My very first knitted sweater is all done. Well, mostly done.
There are two pockets in the pattern, but I only made one. So far? I think so far, I think I’ll go back and make the other. But I just really, really wanted to be finished. So I only made one.
I learned a LOT by knitting this sweater. I love this design as a first sweater project because it’s simple, simple, simple. Mostly knitted stitches, not a lot of purl. And all done in the round, so no turning the work and flipping back and forth, like you might with a scarf. Just around and around and around.
I have some questions still. Of course, because this is the first large project I’ve ever made–a bunch of scarves, that one lace shawl that ended up looking like a baby blanket, half a hat, a zillion dishcloths, but never anything as large as this, never a garment. So obviously I have questions still about how knitting really WORKS. Turns out, I knit continental style, holding the yarn in my left hand. Since I learned from a kids’ book in the front seat of a car on a road trip when my daughter decided she wanted to learn and needed someone to teach her, it’s no surprise that I do it unusually. And that I feel a little insecure about how I make my knits and my purls.
I’ve been reading a lot on the side–mostly looking at other knitting patterns, because what are we as makers if we are not dreamers? And when reading Amy Herzog, I was really struck with her idea that when we knit, we ought to think about the fact that we’re making fabric. And is the fabric we’re making something we want to wear? I hadn’t really thought about knitting that way previously, that I’m building fabric, and should spend my time building fabric that I love. Do I love this fabric? I don’t know. When I knit, my little Vs–the shape the knitted stitches make as they loop around one another–are slanted on one side but more straight up-and-down on the other.
So I thought I was doing it wrong. See how in the section of my finished sweater above, there are columns of Vs? And that the one leg of the column seems…tighter than the other? I’m not really sure why that happens. I figured I was making my stitches wrong, but someone posted a video of themselves knitting continental on Instagram yesterday, and I make my stitches the exact same way, so it’s not that I’m twisting them, I don’t think. Maybe I hold my yarn too tightly? Because I get the same result when I knit and when I purl, it doesn’t seem to make a difference.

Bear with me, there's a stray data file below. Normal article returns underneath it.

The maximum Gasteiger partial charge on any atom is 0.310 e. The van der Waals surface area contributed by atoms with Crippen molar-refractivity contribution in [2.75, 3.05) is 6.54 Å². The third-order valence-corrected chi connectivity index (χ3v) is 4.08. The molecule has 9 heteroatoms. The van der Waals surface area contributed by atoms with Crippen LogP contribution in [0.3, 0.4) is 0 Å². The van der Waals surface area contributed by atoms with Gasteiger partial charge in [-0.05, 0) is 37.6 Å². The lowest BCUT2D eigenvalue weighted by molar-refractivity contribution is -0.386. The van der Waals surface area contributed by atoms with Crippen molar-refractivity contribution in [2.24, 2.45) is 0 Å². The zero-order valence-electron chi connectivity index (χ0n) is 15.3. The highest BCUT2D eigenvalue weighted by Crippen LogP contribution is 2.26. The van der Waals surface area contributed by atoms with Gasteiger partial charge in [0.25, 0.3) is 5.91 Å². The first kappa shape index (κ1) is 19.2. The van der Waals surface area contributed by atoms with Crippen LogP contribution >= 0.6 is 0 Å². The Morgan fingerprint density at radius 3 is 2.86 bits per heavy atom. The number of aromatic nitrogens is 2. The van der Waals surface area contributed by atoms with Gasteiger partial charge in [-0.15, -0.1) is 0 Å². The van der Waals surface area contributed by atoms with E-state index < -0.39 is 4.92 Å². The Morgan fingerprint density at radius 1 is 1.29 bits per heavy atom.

Ribbing is a little tedious to knit, but I love the look at the end. I love the depth of the ribbing on this sweater, and how it creates a “real” sweater look.
I made the body of the sweater a little longer, based on another bit of advice I gleaned from the knit-along on Instagram, and added an extra inch-ish to the sleeves. I’m disappointed in the length on the body, to be honest–it hits me between the waist and high hip, which is WAAAAY too short for me. Is it my imagination or do lots of knitting patterns have very little length to the body? And do all knitting designers plan their patterns for ladies with no boobs? I suddenly understand so much more deeply why people get frustrated when they sew with Big 4 patterns–they don’t account for anyone over a B-cup, but when you didn’t expect it and don’t know how to accommodate it or make changes, it’s disheartening.
I love the fabric of the pockets, which is a thinner yarn and a smaller gauge. But they add some bulk. And this is already a bulky sweater. Which probably explains why I bailed on the second pocket. Because the body is so short, and the pockets add bulk, it means that my waist looks a bit wide and I look…fluffy. I don’t hate it, but I’m not sure it’s the look I’m going for.
Am I sorry? Or disappointed? Not even a little bit. NOT EVEN A LITTLE BIT. I am so, so, so excited that I made a sweater, I actually jumped for joy. I feel like I learned a ton, and that the investment of time and money was completely worth it. I don’t know how often I will wear this–there are about 1.3 days per year in Atlanta where it’s actually cold enough to warrant a sweater of this bulk–but it’s a great color and might be perfect for my oldest child off at college. It’s just so snuggly and cozy.
All told, this took between February 6 and March 12 to knit. Yes, I made notes. Because that’s how you collect data with which to congratulate yourself later. And I am. Congratulating myself. Knitting a sweater is a big deal, and I done did it. Go, me!
I have yet to block the finished product, so that’s my next task to tackle. Learning to wet it and drain it and pin it out and let it dry so that the stitches fill in. For all I know, those Vs will loosen up and it’ll look just like a sweater from a super-high-end store. Feel free to lend advice and fill in with your knitting knowledge–I’m soaking it all up!